What’s your coffee worth? Why training days and consultancy cost what they do | Creative STAR Learning

Jeanne A. Curley

I have been fortunate enough to have been a freelance education consultant for many years and recently retired. The only element of my work I hated was having to charge a fee. But like most of us in society, I needed income to cover the costs of living so it was an unfortunate necessity of working.

You may have seen a considerable range of prices charged by consultants, regardless of their specialism. Just like having a cup of coffee in a cafe. The price of the cup of coffee is not simply the cost of the coffee but reflects the hidden costs of someone to order the supplies, clean the crockery, serve you, clean up afterwards, the rent of the space, the cost of decor and furniture, the wages of staff, their pensions, business insurance, marketing and much more. Different types of coffee cost different amounts depending on size, how it’s made, added extras, whether it’s organic, how it’s been sourced and manufactured and so on. Some cafes are considered more trendy than others depending on location, name, and ambience.

It’s rare that someone goes into a coffee shop and haggles over the price. If you don’t like the cost and the place, you don’t go there. If you can’t afford it, you drink coffee at home. You buy your coffee in accordance with your values and your income. Going to a cafe has its advantages – the social element, the chance to try new type of coffee, a change of scenery and so on.

Likewise, when a consultant charges a fee that is way more than a day’s teacher salary, it’s because there are hidden costs. Comparing the cost of a consultant to the cost of a teacher is to forget or be unaware of these hidden costs. These include: book keeping or accountancy fees, insurance, travel costs, travelling time, the use of one’s home or hire of an office, resources, books, computer costs, website costs and so on. Time to manage all of this on top of the front-line work is also needed. Often there are resources or handouts to prepare, Learning how to run a business takes time. In addition to this, is the skills, knowledge, experience – the expertise – of the consultant, which needs constant updating too.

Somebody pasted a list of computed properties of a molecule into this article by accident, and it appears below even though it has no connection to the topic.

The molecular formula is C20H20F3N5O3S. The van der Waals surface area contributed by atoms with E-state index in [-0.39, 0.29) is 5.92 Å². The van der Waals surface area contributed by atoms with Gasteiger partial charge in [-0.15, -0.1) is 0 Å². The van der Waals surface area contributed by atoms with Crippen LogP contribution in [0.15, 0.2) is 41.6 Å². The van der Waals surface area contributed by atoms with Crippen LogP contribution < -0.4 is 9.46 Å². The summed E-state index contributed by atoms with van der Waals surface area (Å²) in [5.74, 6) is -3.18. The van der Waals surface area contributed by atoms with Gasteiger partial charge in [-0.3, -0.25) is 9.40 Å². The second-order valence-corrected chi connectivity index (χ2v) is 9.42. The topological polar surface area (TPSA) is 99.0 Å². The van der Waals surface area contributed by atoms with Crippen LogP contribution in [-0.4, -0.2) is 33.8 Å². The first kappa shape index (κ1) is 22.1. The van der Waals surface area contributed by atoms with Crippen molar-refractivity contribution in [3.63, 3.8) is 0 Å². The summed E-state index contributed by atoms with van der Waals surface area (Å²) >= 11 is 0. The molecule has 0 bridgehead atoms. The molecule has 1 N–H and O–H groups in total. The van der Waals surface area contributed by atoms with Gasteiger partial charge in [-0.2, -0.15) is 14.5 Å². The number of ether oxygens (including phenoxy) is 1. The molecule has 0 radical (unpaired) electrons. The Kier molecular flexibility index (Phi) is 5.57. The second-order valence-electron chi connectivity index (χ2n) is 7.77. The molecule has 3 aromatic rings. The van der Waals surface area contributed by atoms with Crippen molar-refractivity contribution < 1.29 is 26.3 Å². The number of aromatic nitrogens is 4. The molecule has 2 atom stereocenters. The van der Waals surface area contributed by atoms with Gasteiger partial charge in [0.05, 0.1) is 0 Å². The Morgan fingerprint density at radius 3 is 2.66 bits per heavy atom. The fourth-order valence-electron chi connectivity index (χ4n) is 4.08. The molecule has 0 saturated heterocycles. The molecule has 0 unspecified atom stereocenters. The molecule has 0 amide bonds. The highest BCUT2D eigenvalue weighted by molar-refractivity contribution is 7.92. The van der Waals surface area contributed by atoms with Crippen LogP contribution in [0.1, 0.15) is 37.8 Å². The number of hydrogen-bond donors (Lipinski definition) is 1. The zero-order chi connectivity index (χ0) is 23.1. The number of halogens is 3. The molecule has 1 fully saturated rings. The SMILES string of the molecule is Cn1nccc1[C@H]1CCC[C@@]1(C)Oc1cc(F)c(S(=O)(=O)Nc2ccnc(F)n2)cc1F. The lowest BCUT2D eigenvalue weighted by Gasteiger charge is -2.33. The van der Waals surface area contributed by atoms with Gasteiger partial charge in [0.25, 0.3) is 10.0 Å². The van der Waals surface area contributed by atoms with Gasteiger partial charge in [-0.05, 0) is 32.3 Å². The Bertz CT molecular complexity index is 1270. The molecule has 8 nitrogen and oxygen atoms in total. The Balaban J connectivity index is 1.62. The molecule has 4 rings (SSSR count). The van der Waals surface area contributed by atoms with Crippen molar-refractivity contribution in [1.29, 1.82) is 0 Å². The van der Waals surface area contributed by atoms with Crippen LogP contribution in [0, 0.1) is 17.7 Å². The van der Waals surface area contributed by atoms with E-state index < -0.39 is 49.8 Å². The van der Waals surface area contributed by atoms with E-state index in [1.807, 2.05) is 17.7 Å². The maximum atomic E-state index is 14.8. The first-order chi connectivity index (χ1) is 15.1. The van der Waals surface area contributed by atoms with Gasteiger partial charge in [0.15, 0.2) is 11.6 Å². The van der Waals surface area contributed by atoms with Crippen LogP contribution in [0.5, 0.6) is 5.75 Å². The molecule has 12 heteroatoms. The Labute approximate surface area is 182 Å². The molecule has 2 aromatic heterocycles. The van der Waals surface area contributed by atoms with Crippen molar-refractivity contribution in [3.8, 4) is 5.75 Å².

Whilst there’s always a few cowboy consultants (and remember there’s always a few people who are teachers or educators that shouldn’t be), most are genuinely good-hearted people trying to do the best they can for children and staff in schools and early learning and childcare settings. Almost all of them do what they do to make a positive difference in our world. Very few set out to be freelancers. it is something that they stumbled into, usually with the encouragement of others who saw this person was doing something special or unique that was worth others knowing about. Or like me, it was the only way we can do what we need to do to make a difference in a way that we feel suits our strengths and weaknesses.

Like drinking a cup of coffee in a cafe, there’s advantages and disadvantages to using a consultant. The disadvantage is the cost, and, more rarely, if there’s been miscommunications and misunderstandings which result in you not getting what you expected from the experience.

I didn’t have my costs publicly available on my website. The reason for this was that every school, local authority, piece of writing or consultancy work was different. Depending on the context, the same course could be a lot more or a lot less work. Local courses saved me travelling time and so on. Occasionally I would be used by a consultancy firm who set the fee, not myself. Thus my costs were never straightforward in my line of work.

From my 15 years in the world of freelance education consultancy, here’s some things I learned: